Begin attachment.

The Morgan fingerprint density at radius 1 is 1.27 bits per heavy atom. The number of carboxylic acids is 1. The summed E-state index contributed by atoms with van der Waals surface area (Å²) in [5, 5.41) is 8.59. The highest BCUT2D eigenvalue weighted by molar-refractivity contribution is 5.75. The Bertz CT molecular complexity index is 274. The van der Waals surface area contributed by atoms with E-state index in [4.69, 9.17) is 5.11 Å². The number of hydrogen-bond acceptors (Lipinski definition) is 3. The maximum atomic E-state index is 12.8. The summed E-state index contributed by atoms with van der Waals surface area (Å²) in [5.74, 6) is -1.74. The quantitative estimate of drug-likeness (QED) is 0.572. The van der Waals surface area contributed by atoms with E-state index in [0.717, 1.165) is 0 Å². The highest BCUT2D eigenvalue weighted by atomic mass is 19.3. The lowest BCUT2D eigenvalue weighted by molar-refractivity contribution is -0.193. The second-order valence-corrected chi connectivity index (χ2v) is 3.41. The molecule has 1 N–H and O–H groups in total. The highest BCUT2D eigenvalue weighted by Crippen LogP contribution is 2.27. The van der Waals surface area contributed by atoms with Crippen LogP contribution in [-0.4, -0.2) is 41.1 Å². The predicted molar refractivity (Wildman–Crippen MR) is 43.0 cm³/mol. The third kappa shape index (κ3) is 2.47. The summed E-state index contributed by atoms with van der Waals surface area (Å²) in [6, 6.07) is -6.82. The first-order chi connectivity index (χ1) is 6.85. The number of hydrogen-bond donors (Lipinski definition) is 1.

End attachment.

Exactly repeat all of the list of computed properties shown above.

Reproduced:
The Morgan fingerprint density at radius 1 is 1.27 bits per heavy atom. The number of carboxylic acids is 1. The summed E-state index contributed by atoms with van der Waals surface area (Å²) in [5, 5.41) is 8.59. The highest BCUT2D eigenvalue weighted by molar-refractivity contribution is 5.75. The Bertz CT molecular complexity index is 274. The van der Waals surface area contributed by atoms with E-state index in [4.69, 9.17) is 5.11 Å². The number of hydrogen-bond acceptors (Lipinski definition) is 3. The maximum atomic E-state index is 12.8. The summed E-state index contributed by atoms with van der Waals surface area (Å²) in [5.74, 6) is -1.74. The quantitative estimate of drug-likeness (QED) is 0.572. The van der Waals surface area contributed by atoms with E-state index in [0.717, 1.165) is 0 Å². The highest BCUT2D eigenvalue weighted by atomic mass is 19.3. The lowest BCUT2D eigenvalue weighted by molar-refractivity contribution is -0.193. The second-order valence-corrected chi connectivity index (χ2v) is 3.41. The molecule has 1 N–H and O–H groups in total. The highest BCUT2D eigenvalue weighted by Crippen LogP contribution is 2.27. The van der Waals surface area contributed by atoms with Crippen LogP contribution in [-0.4, -0.2) is 41.1 Å². The predicted molar refractivity (Wildman–Crippen MR) is 43.0 cm³/mol. The third kappa shape index (κ3) is 2.47. The summed E-state index contributed by atoms with van der Waals surface area (Å²) in [6, 6.07) is -6.82. The first-order chi connectivity index (χ1) is 6.85. The number of hydrogen-bond donors (Lipinski definition) is 1.